I trying to find $\pi_{1}, \pi_{2}, \pi_{3}$ for model: $$ Y = \pi_{1}X_{1} + \pi_{2}X_{2} + \pi_{3}X_{3} + \epsilon, $$ with constraints: $\Sigma_{k}\pi_{k}=1$ and $\pi_{k}\geq0$. (All $\pi$ are positive and add up to 1)

I found a very similar question here that tried to minimize squared errors: $\Sigma_{i}(Y_{i}-(\pi_{1}X_{i1} + \pi_{2}X_{i2} + \pi_{3}X_{i3}))^{2}$.

However, my dependent variable $Y$ is binary, not continuous. So it's like fitting a logistic regression model rather than a linear regression model.

Is there a way for me to apply a link function (e.g. logit function) to the solution provided in the above link to find better estimates of $\pi_{1}, \pi_{2}, \pi_{3}$ ?

Or, are there any other well-known solutions to solve problems like these (quadratic programming where dependent variable is binary?)

I copied the example code from the above link with the dependent variable rounded to either 1 or 0 in case it helps.

X <- matrix(runif(300), ncol=3)
Y <- round(X %*% c(0.2,0.3,0.5))
Rinv <- solve(chol(t(X) %*% X));
C <- cbind(rep(1,3), diag(3))
b <- c(1,rep(0,3))
d <- t(Y) %*% X  
solve.QP(Dmat = Rinv, factorized = TRUE, dvec = d, Amat = C, bvec = b, meq = 1)
# 0.02080963 0.18475508 0.79443529

I tried searching for similar problems on Google, but with my little knowledge on quadratic programs, I couldn't get close to finding information that matched mine.

  • $\begingroup$ just commenting that you can avoid a constrained problem by passing variables $\pi_i$ through the softmax function (which, frankly, might be easiest in R). $\endgroup$ Aug 23, 2022 at 16:45
  • $\begingroup$ How many observations? How many predictors, only 3? Just write the likelihood function in R, reparametrize so as to avoid restrictions, and pass it to optim() $\endgroup$ Aug 23, 2022 at 16:55
  • $\begingroup$ @JohnMadden do you mean that I should fit a logistic regression model (via glm()) and pass the coefficients through the softmax function? $\endgroup$
    – user366142
    Aug 23, 2022 at 16:55
  • $\begingroup$ @kjetilbhalvorsen There are around 100K+ observations and only 3 predictors. I will look into your suggestion and the optim() function. Thank you! $\endgroup$
    – user366142
    Aug 23, 2022 at 16:57
  • 1
    $\begingroup$ You should be using a logistic regression rather than least squares. But the least squares problem has an easy solution, as sketched at stats.stackexchange.com/questions/51194 (or, even easier, by just trying all four versions of the model determined by which constraints are bound). That's because you can write it in the form $$Y - X_3 = \pi_1(X_1-X_3) + \pi_2(X_2-X_3) + \epsilon.$$ $\endgroup$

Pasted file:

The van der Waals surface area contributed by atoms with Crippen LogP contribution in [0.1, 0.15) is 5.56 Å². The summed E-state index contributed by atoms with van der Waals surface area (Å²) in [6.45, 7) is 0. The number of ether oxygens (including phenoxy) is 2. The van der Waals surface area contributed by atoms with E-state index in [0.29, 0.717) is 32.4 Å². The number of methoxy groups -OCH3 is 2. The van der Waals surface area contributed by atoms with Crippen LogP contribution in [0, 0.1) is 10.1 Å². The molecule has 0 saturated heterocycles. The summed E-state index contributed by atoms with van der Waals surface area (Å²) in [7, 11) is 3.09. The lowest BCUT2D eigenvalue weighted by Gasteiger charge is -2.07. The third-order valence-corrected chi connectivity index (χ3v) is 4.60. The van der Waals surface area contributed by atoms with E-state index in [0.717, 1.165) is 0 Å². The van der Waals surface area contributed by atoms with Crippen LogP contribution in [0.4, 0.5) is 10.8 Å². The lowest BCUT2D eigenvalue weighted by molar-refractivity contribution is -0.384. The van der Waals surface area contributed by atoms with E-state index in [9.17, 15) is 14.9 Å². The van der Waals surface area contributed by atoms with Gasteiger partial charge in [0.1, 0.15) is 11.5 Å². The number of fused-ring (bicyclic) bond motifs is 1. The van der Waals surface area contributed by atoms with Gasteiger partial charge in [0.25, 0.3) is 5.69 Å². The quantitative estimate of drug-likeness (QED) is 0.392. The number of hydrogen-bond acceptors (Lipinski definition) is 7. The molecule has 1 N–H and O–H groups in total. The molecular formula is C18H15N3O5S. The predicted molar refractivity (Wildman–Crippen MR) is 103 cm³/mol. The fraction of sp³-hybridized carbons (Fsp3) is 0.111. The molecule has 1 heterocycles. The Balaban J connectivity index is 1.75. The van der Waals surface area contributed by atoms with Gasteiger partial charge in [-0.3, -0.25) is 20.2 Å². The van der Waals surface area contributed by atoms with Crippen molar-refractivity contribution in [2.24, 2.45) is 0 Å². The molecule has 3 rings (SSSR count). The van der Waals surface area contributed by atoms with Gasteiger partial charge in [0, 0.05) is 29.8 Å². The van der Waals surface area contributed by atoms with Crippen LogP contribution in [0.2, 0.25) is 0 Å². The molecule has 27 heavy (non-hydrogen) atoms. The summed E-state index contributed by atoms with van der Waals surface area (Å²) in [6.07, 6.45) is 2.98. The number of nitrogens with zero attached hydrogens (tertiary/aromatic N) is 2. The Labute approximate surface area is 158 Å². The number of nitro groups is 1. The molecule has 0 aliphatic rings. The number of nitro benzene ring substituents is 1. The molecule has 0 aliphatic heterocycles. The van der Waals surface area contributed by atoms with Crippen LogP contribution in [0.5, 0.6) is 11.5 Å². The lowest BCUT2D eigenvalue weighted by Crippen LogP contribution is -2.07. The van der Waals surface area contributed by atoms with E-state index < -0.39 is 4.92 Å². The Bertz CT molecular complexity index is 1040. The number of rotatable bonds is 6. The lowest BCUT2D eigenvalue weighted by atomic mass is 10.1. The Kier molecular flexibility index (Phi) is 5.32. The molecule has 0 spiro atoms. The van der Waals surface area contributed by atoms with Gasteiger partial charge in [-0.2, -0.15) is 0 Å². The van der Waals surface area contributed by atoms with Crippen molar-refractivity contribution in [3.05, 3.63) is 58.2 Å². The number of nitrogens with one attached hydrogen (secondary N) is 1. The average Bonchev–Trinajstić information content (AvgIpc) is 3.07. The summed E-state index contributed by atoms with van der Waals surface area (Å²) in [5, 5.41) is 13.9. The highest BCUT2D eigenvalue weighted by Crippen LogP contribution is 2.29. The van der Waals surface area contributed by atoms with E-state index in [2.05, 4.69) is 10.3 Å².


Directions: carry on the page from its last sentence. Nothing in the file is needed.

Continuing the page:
– whuber
    Aug 23, 2022 at 18:24

1 Answer 1


The reason you are unable to reproduce the coefficients in your example problem is that the data generating model you coded doesn't correspond to the model you fit. Replacing the line

Y <- round(X %*% c(0.2,0.3,0.5))


Y <- rbinom(300, 1, X %*% c(0.2,0.3,0.5))

and running the rest does recover (close to) the true values. The former creates a strict threshold at .5, above which all Ys are 1 and below which all are 0. This is not included in your optimization. The fact that you have a binary outcome doesn't mean anything; you can still use the linear probability model with constrained least squares as you did to compute the coefficients.

That said, if you want to do constrained logistic regression, you can use CVXR, which is a general purpose optimization engine, to specify a logistic regression model with constraints, as follows:

beta <- Variable(3)
obj <- -sum((1-Y) * (X %*% beta)) - sum(logistic(-X %*% beta))
prob <- Problem(Maximize(obj), constraints = list(sum(beta) == 1, beta >= 0))
result <- solve(prob)

This relies on maximizing the log likelihood assuming a binomial family and logistic link. This is not a quadratic optimization problem because the objective function is not quadratic. Including these constraints is not useful for this problem because the resulting predictions are already bound between 0 and 1 so the coefficients can be of any value, and you will not be able to recover the data-generating coefficients you specified unless you change them to have a logistic form, e.g.,

Y <- rbinom(300, 1, plogis(X %*% c(0.2,0.3,0.5)))
  • $\begingroup$ Thank you! Your explanations and code were all extremely helpful. Also, thanks for clarifying that I can still "use the linear probability model with constrained least squares" even if I have binary outcomes. $\endgroup$
    – user366142
    Aug 24, 2022 at 14:40

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